New report finds hedgehogs in decline by up to 75%

A joint survey by two major wildlife charities has found Britain's hedgehog populations have declined in rural areas by up to 75%

Wild, native hedgehog on green moss with red berries and snow
Published: February 25th, 2022 at 8:38 am
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A new report was this week published by wildlife charities The British Hedgehog Preservation Society (BHPS) and the People's Trust Endangered Species (PTES) has revealed that the UK's hedgehog (Erinaceus europaeus) populations have continued to decline dramatically in rural areas since the year 2000. The largest areas are in eastern England.

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The State of Britain’s Hedgehogs 2022 report uses data collected from five ongoing surveys* between 1981 and 2020. It showed that while rural hedgehogs are still in trouble, those living in urban populations seem to have stabilised and may even be starting to recover from previous drops.

Both charities agree that urgent action is now required to bring the hedgehogs back to the countryside.

Fay Vass, CEO of The British Hedgehog Preservation Society (BHPS), said: “Hedgehogs as we know them today have lived here for at least half a million years, but they’re now facing myriad pressures which are causing populations to plummet, particularly in the rural landscape. The reasons for their decline are complex and aren’t yet fully understood, but two of the main pressures hedgehogs face in both rural and urban areas is lack of suitable habitat and habitat fragmentation.”

adult wilde Eastern European hedgehog (Erinaceus concolor) on the rotten log
Adult wild Eastern European hedgehog (Erinaceus concolor) on a fallen log./Credit: Getty

“Greater awareness, and individual and community actions, such as making gardens more hedgehog friendly, may be starting to help urban hedgehogs. However, urgent action is needed to understand why rural areas are no longer suitable for hedgehogs, and how conservationists, farmers and land managers can work together to prevent hedgehogs from becoming extinct in the countryside.”

The most apparent losses to hedgehog populations appear to be in the East Midlands and the East of England regions, however, more research is needed to better understand these results across the wider UK.

David Wembridge, Mammal Surveys Coordinator at PTES, said: “Loss of landscape features such as hedgerows is partly responsible for the decline, but not fully, as recent efforts have been made to restore and improve them. We know from research, funded by PTES, BHPS and others over the last decade, that hedgehogs prefer villages to open farmland, and follow field margins and hedgerows. Understanding how hedgehogs use and move through the landscape is a big step forward, but more work is needed.”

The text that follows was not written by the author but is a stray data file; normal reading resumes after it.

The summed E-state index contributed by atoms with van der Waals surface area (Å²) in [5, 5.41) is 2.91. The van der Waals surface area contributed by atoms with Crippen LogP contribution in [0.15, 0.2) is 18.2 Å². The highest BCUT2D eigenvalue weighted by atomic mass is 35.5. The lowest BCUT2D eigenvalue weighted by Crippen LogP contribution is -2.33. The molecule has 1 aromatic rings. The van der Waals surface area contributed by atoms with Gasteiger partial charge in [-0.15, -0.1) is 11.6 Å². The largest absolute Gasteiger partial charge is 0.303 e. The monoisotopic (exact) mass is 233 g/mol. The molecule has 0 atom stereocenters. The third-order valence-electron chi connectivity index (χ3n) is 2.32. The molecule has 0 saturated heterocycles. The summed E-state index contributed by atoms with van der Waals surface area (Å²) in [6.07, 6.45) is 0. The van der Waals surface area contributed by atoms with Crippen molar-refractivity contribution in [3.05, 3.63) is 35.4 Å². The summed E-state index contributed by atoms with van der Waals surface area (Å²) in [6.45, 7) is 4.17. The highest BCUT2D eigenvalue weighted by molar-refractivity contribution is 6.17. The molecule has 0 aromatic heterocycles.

“We now need to look at the wider management of farmland and field margins, how the invertebrate species that hedgehogs eat are faring, the impact of climate change, and how connected the wider landscape is. Once we know the full facts, we can start to help rural hedgehogs to recover.”

Many farmers and land managers have already made positive changes to benefit wildlife, such as creating wildflower verges and hedgerows to help connect wildlife areas. However, the PTES and BHPS believe more action is needed, and so are launching the Great British Hedgerow Survey to promote the importance of healthy hedgerows, are seeking to engage with government consultations about sustainable farming and landscape recovery, and plan to set up a national monitoring programme.

A Farmer's Advice booklet is available from the PTES for free download.

In cities, towns and villages, the decline seems to have halted, despite high levels of road mortality. It is thought that connected green spaces are helping support populations within urban environments.

Grace Johnson, Hedgehog Officer at Hedgehog Street (a joint campaign by BHPS and PTES) says: “We’re really encouraged that urban populations appear to have stabilised, but we can’t be complacent as numbers are still low. We hope everyone who has been helping hedgehogs in our towns and villages, including our amazing 100,000+ volunteer Hedgehog Champions, will continue their brilliant efforts over the coming years, and hopefully one day hedgehog sightings will be commonplace again.”

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*PTES’ Living with Mammals and Mammals on Roads surveys, BTO’s Garden BirdWatch, BTO, JNCC & RSPB’s Breeding Bird Survey and the Game and Conservation Trust’s National Gamebag Census.

Authors

Tanya Jackson in red checked shirt and rucksack standing by a wall with a big smile
Tanya Jacksonacting group digital editor

Tanya Jackson is the acting group digital editor of countryfile.com and discoverwildlife.com. Her parents had a pet shop when she was growing up, so she learnt very young how intelligent rats are and why you don’t stick your hands near the beak of a cockatoo. She loves camping, hiking and watching the red kites soar over the Wiltshire hills.

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